Clinical Trials

Remission induction therapy for older adults with AML is no panacea, with 5-year survival rates resembling those of patients with advanced lung cancer.2 It is thus reasonable to consider investigational agents for older AML patients up front, particularly as these patients have a disease that resembles the advanced MDS or secondary AML.22 88 Potential targets for antileukemia therapy are explained in more detail in

Chapter 9. They include specific signaling molecules required for the maintenance of the leukemic state, such as tyrosine kinases; over expression of bcl-2, an antiapoptosis signal; DNA methylation, associated with suppression of regulatory genes and with disease progression; indirect pathways that maintain leuke-mogenesis, including angiogenesis and drug resistance; and investigational agents with mechanisms of action that differ from anthracyclines, anthracene-diones, and ara-C, such as nucleoside analogs, farnesyl transferase inhibitors, and MDR modulators.89-95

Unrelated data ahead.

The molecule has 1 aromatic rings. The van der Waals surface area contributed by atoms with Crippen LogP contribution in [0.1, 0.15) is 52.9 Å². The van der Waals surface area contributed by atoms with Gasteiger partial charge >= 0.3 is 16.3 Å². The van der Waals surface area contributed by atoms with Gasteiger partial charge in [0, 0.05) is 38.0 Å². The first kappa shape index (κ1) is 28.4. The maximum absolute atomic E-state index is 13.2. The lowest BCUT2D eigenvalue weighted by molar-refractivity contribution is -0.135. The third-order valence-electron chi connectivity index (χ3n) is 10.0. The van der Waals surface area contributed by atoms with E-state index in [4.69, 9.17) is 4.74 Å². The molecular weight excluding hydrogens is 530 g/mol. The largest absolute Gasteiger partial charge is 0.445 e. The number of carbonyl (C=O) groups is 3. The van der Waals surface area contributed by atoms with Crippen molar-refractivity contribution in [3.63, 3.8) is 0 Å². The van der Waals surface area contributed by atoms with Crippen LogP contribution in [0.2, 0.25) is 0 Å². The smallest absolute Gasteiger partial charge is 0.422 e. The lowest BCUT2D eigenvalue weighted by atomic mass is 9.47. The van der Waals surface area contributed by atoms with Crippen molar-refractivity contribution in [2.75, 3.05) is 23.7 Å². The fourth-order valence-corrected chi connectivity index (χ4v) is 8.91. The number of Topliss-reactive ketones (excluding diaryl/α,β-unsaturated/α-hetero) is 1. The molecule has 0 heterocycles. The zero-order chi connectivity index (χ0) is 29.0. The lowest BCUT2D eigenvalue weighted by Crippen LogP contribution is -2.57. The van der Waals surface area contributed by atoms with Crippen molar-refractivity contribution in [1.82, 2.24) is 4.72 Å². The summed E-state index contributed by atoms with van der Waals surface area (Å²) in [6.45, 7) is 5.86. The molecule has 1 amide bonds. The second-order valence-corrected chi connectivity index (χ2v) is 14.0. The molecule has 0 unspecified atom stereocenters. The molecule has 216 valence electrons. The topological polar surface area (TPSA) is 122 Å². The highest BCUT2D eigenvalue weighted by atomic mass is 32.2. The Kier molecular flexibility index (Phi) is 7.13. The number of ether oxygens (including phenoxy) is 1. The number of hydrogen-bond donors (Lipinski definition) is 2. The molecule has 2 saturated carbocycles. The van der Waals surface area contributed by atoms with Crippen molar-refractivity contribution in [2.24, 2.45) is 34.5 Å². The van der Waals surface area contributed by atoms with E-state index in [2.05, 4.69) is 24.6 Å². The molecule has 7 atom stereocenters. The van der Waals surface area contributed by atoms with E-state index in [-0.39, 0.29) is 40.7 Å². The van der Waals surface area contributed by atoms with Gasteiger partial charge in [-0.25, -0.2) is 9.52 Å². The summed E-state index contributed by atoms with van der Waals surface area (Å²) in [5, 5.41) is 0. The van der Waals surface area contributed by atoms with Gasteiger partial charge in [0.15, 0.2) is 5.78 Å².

In the setting of a poor functional age, serious comor-bid medical conditions, and particularly patient preference, less intensive chemotherapy or aggressive supportive care may be more appropriate treatment options. Drugs such as hydroxyurea (generally given in doses of 500-3000 mg/day, adjusted to the degree of leukocytosis and/or treatment-related thrombocytopenia) and low-dose ara-C (at a dose of 10 mg/m2) are well tolerated and will reduce leukocytosis for a period of time, though neither will impact survival.96 We use the phrase aggressive supportive care to emphasize that symptoms will be treated vigorously and to distinguish this modality from hospice. Blood and platelet transfusions should be administered to alleviate symptoms stemming from anemia and thrombocytopenia, and antibiotics initiated when appropriate. In addition, integrative therapies such as Reike, therapeutic touch, and herbal medicines may be used by the willing patient. These latter interventions often can be facilitated with involvement of a multidisciplinary team of physicians, nurses, case managers, social workers, therapists, and clergy. Hospice services should be instituted within 6 months of anticipated demise, though some hospice organizations prohibit blood product transfusions, which we consider to be palliative in this population and which may result in improved quality of life in terminal cancer patient populations.97

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